Wednesday, July 7, 2010

Exit Through the Gift Shop (Rhoades)

“Exit” Departs from Documentary Concept
Reviewed by Shirrel Rhoades

Art Behind Bars recently held a fundraiser where local painter Rick Worth gave the shirt off his back. And his baggy shorts too. Both were auctioned off for the benefit of the struggling non-profit that provides an arts program for jailhouse inmates. Luckily, Rick’s mom must have given him that classic advise about wearing clean underwear just in case … for he had no idea that bidding for his still-wet paintings would escalate to all or nothing.

My wife bought Rick’s signed shorts. Ruth Reiter got his paint-smeared shirt.
While these art programs assist in the rehabilitation of prisoners, some art can actually land you in jail. For example, graffiti art. You can get arrested for defacing other people’s property.

“Exit Through the Gift Shop” – the documentary that’s now playing at the Tropic Cinema – is about an elusive street artist named Banksy.

Correction. This film started out to be a documentary about Banksy but somewhere along the way the camera was turned and this became instead a profile of compulsive cinematographer Thierry Guetta directed by Banksy.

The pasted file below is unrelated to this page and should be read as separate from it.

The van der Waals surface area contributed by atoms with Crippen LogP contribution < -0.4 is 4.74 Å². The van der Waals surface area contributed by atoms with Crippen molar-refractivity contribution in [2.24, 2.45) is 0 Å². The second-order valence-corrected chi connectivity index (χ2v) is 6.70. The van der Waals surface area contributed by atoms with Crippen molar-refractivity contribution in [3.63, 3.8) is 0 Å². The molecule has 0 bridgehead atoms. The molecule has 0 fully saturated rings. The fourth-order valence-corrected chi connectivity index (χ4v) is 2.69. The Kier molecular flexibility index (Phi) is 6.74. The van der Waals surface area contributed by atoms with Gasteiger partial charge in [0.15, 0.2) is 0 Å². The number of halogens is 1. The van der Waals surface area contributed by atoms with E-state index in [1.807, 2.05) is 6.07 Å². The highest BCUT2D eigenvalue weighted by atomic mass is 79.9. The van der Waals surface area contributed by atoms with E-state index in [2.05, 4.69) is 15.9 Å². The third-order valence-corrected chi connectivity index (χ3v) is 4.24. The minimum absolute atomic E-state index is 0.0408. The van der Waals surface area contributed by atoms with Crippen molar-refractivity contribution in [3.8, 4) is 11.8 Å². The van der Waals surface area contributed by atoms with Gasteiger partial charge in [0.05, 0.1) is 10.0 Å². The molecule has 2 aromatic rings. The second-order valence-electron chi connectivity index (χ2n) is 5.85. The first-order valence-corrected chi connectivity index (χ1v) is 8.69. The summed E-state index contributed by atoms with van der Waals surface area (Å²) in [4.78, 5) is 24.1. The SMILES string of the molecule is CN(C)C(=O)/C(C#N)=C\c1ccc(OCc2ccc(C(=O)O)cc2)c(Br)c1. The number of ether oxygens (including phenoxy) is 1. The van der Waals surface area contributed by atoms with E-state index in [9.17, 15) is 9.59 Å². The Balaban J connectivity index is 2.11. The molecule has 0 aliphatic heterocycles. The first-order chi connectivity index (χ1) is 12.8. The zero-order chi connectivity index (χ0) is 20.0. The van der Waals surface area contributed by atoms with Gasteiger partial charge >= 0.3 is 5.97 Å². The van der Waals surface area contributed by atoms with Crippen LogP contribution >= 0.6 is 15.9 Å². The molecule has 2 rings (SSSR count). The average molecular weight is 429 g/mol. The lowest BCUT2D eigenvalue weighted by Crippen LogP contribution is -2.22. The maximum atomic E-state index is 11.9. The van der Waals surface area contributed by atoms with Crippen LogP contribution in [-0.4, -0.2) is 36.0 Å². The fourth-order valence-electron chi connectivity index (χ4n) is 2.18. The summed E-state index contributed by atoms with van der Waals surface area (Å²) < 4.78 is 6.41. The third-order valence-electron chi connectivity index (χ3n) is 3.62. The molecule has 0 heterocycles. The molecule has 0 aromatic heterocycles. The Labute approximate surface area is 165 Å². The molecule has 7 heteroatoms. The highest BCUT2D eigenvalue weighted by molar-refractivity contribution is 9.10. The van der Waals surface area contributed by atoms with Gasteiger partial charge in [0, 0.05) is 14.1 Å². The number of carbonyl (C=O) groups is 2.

“The film is the story of what happened when this guy tried to make a documentary about me, but he was actually a lot more interesting than I am,” Banksy explains.
Turns out, Guetta is the cousin of another famous graffiti artist known as Space Invader and developed an interest in this sometimes illegal art form through him. Yet we cannot escape the beauty that’s sometimes displayed in street art.
So in this turnabout tale, Guetta becomes a graffiti artist known as Mr. Brainwash (MBW) and Banksy is the budding filmmaker.

Banksy’s real name is not known. The British-born artist’s works have appeared on walls around the world. Notoriously camera shy, he deports himself like a criminal in “Exit Through the Gift Shop,” his face not shown, his voice distorted.

With a style based on stenciling, Banksy says he got the idea while hiding from the police under a dump truck and noticed the stenciled serial number on the chassis. His stencil of a green Mona Lisa recently sold at auction for more than $85,000. Crime obviously pays.

Some movie buffs claim this documentary was staged, suggesting it constitutes a new subgenre, a “prankumentary.” If so, it’s a very entertaining joke.
[from Solares Hill]

No comments: